Chris........ Making the wood in the trees visible.

fazy

2062 posts

No disrespect to Chrissaf who as given a great answer to the original poster. And I can add nothing to. But it struck me that reading the answer given by the knowledgeable Chrissaf that the hobby it's self is partly to blame, for the lack of take up of the hobby. If I was new to the hobby and was given a answer above I can't help thinking that I only want to play trains! and not gaven the need to read up on technical stuff. Which makes you feel like  I am having doing a degree in electronics. To just play trains. Yes all that as been said is true but sometimes basics is a good way to start. How to put track together or building a based bored.  And I'm not critical to people wanting to help but sometimes less more. 

 

Don't get me wrong I am a dcc modeler, but I do think it is the only way to have fun

if it Doesn't come in CRIMSON, it ain't a proper engine

Buz

983 posts

Hi Shir

I would suggest checking the box of whatever the chosen set turns out to be.

Make sure it says  DCC ready or DCC fitted on the box when describing the locomotive, if it doesn't specificaly have one or the other don't get the set.

DCC Ready, indicates the locomotive can easily be fitted later with a digital chip to turn it into a DCC locomotive.

DCC Fitted, indicates the chip is already fitted.

In each case it will have the right basic train controler in the box.

NOTE as the layout expands it will be nessasary to buy a better controller, unfortunately the controlers that come in sets cannot handle much more than is in the set this is common to all manufactures of train sets.

 I would also recomend a trip to a good bookshop or hobby shop and getting a good beginers guide to model railways  and a good beginers guide to wiring a model railway as well.

Don't go in too deep too fast (this mistake must be avoided) but do set aside a place where it can be set up permanently on a properly made set of bench work for the railway.

This is only the first layout "mistakes" will be made accept them learn and progress and it won't be the last layout built, each will be better than the last one as you learn and decide what you really want to do.

The most important thing is to have fun thats what the hobby is really about Laughing

We can all bore you to death with the rights and wrongs later and every one has a different idea as to what those are.

regards John

 

 

Rog (RJ)

1535 posts

Rog :-) I don't model anything in particular, I just play trains. Keep taking the tablets http://www.modelrailwayforum.co.uk/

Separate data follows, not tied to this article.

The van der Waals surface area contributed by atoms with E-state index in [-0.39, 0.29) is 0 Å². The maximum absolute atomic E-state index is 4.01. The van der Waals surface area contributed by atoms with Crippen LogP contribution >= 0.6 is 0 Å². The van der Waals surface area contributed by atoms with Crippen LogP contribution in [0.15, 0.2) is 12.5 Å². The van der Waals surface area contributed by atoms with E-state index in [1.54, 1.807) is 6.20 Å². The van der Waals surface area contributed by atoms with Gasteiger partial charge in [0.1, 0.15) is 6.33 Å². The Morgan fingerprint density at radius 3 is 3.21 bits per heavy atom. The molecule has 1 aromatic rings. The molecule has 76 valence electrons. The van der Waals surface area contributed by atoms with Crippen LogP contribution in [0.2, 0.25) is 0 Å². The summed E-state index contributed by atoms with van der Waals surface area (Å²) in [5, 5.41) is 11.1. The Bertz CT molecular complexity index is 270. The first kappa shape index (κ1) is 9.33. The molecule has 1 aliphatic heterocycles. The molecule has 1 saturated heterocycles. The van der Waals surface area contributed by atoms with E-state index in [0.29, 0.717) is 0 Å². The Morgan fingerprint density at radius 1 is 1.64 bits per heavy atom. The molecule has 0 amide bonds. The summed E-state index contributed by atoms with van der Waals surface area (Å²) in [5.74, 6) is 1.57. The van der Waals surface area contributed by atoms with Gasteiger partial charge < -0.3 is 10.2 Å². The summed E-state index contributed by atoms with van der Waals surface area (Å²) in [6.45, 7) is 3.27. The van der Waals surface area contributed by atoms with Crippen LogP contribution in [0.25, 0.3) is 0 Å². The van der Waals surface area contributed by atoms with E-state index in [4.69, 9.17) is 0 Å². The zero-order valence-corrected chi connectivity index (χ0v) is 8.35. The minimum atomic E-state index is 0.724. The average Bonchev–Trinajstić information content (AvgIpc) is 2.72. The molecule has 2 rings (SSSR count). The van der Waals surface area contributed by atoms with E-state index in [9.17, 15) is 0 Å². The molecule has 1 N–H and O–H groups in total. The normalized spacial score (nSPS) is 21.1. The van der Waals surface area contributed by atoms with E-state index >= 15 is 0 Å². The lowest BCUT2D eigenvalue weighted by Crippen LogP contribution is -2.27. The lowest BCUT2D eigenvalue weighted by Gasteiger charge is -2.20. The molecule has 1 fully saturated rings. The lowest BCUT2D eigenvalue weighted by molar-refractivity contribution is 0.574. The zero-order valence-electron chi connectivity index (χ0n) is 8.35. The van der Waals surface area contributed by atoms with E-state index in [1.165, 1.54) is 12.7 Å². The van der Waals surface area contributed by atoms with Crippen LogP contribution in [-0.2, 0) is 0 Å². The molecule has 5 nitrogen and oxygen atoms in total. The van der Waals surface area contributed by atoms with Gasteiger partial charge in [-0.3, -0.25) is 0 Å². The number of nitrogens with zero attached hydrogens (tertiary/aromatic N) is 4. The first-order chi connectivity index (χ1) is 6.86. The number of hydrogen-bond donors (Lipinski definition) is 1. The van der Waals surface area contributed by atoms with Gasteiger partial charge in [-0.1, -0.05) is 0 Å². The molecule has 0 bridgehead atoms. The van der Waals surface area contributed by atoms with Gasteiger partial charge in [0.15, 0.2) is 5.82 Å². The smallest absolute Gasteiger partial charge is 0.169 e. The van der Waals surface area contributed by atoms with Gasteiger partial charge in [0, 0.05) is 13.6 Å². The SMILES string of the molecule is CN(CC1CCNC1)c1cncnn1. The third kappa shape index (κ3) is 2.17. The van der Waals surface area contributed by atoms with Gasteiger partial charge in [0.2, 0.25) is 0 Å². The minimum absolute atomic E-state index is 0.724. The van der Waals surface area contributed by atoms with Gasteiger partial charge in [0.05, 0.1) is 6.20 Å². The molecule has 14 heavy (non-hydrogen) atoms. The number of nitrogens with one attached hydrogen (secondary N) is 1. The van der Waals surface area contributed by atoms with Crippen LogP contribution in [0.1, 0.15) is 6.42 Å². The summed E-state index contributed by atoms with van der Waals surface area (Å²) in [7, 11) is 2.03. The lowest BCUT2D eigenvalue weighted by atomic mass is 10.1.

walkingthedog

16172 posts

Fazy I agree with your reply. Chrissaf no disrespect to you, your knowledge is amazing and the help you give is incredible, but if I was thinking of starting out I'm afraid I don't think I woud bother. Talking about CV's etc is mind boggling, I have absolutely no idea what they are and have been modelling for hundreds of years. Laughing

WTD ........... Nurse, the screens.

Chrissaf

5436 posts


Community Moderator

Hornby's own documentation resources on the subject:

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https://www.hornby.com/uk-en/which-train-set

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https://www.hornby.com/uk-en/hornby-dcc/hornby-railmaster

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https://www.hornby.com/uk-en/building-a-model-railway

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Hornby's own documentation above says, in broad brush terms, pretty much the same things that I put in my post. The middle 'RailMaster' page goes even further than I did.

Chris........ Making the wood in the trees visible.

RAF96

7421 posts


Community Moderator

I started out with the Venice Simplon Orient Express Boxed Set - a real beauty of a present from my good lady. I did say it should have been called Pandora's Box.

 

That was an analogue set at the time but the same set was reintroduced in digital form.

 

A 'train set' is a good way to start out as they provide everything you need to get up and running, then as your interest in the hobby grows you can expand as necessary or if the interest fades then you have a complete product to sell on. Tip - never throw the box away and try hard not to damage it as it adds to the value if you do want to sell later.

 

You can still find some really nice sets in the shops or from on-line retailers like Amazon or the model railway specialised 'box shifters'

Rob

Halton Brat - Running Win 10, 64-bit - RM (Pro-Pack) with Elite as Controller-A, Select as Walkabout and E-Link as Controller-B - Locos are mostly TTS. - http://myweb.cytanet.com.cy/honnor/

walkingthedog

16172 posts

Maybe Hornby need to look at their documentation as well. Everybody needs an expert and beginners head. I seem to have mislaid both of mine Wink

WTD ........... Nurse, the screens.